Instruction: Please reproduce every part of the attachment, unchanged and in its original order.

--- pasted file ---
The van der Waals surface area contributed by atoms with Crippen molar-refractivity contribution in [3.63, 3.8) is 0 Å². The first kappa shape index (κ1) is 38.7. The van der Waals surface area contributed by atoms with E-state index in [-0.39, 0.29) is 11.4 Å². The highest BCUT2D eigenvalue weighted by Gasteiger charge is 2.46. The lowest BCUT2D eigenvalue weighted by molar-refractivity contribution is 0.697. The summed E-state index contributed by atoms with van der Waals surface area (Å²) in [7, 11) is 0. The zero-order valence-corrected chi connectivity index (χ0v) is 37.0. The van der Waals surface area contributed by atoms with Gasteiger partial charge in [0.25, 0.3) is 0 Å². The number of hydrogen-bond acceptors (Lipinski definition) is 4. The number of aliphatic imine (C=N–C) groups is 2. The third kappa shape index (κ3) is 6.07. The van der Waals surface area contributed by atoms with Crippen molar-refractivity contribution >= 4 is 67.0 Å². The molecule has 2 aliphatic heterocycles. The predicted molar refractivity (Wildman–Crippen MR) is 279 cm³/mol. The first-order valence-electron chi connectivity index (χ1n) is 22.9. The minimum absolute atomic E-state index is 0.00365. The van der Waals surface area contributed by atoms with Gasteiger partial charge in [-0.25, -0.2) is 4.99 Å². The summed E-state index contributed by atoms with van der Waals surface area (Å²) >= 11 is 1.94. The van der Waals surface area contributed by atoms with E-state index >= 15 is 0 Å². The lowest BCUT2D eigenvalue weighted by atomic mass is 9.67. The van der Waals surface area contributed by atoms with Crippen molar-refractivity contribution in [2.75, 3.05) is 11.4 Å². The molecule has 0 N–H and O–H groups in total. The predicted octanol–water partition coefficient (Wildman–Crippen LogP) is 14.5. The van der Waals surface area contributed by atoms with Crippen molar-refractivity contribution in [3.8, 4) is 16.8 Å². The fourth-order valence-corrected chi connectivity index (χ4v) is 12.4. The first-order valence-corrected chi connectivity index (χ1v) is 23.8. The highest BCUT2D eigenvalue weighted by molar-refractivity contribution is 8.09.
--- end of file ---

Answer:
The van der Waals surface area contributed by atoms with Crippen molar-refractivity contribution in [3.63, 3.8) is 0 Å². The first kappa shape index (κ1) is 38.7. The van der Waals surface area contributed by atoms with E-state index in [-0.39, 0.29) is 11.4 Å². The highest BCUT2D eigenvalue weighted by Gasteiger charge is 2.46. The lowest BCUT2D eigenvalue weighted by molar-refractivity contribution is 0.697. The summed E-state index contributed by atoms with van der Waals surface area (Å²) in [7, 11) is 0. The zero-order valence-corrected chi connectivity index (χ0v) is 37.0. The van der Waals surface area contributed by atoms with Gasteiger partial charge in [0.25, 0.3) is 0 Å². The number of hydrogen-bond acceptors (Lipinski definition) is 4. The number of aliphatic imine (C=N–C) groups is 2. The third kappa shape index (κ3) is 6.07. The van der Waals surface area contributed by atoms with Crippen molar-refractivity contribution >= 4 is 67.0 Å². The molecule has 2 aliphatic heterocycles. The predicted molar refractivity (Wildman–Crippen MR) is 279 cm³/mol. The first-order valence-electron chi connectivity index (χ1n) is 22.9. The minimum absolute atomic E-state index is 0.00365. The van der Waals surface area contributed by atoms with Gasteiger partial charge in [-0.25, -0.2) is 4.99 Å². The summed E-state index contributed by atoms with van der Waals surface area (Å²) >= 11 is 1.94. The van der Waals surface area contributed by atoms with E-state index >= 15 is 0 Å². The lowest BCUT2D eigenvalue weighted by atomic mass is 9.67. The van der Waals surface area contributed by atoms with Crippen molar-refractivity contribution in [2.75, 3.05) is 11.4 Å². The molecule has 0 N–H and O–H groups in total. The predicted octanol–water partition coefficient (Wildman–Crippen LogP) is 14.5. The van der Waals surface area contributed by atoms with Crippen molar-refractivity contribution in [3.8, 4) is 16.8 Å². The fourth-order valence-corrected chi connectivity index (χ4v) is 12.4. The first-order valence-corrected chi connectivity index (χ1v) is 23.8. The highest BCUT2D eigenvalue weighted by molar-refractivity contribution is 8.09.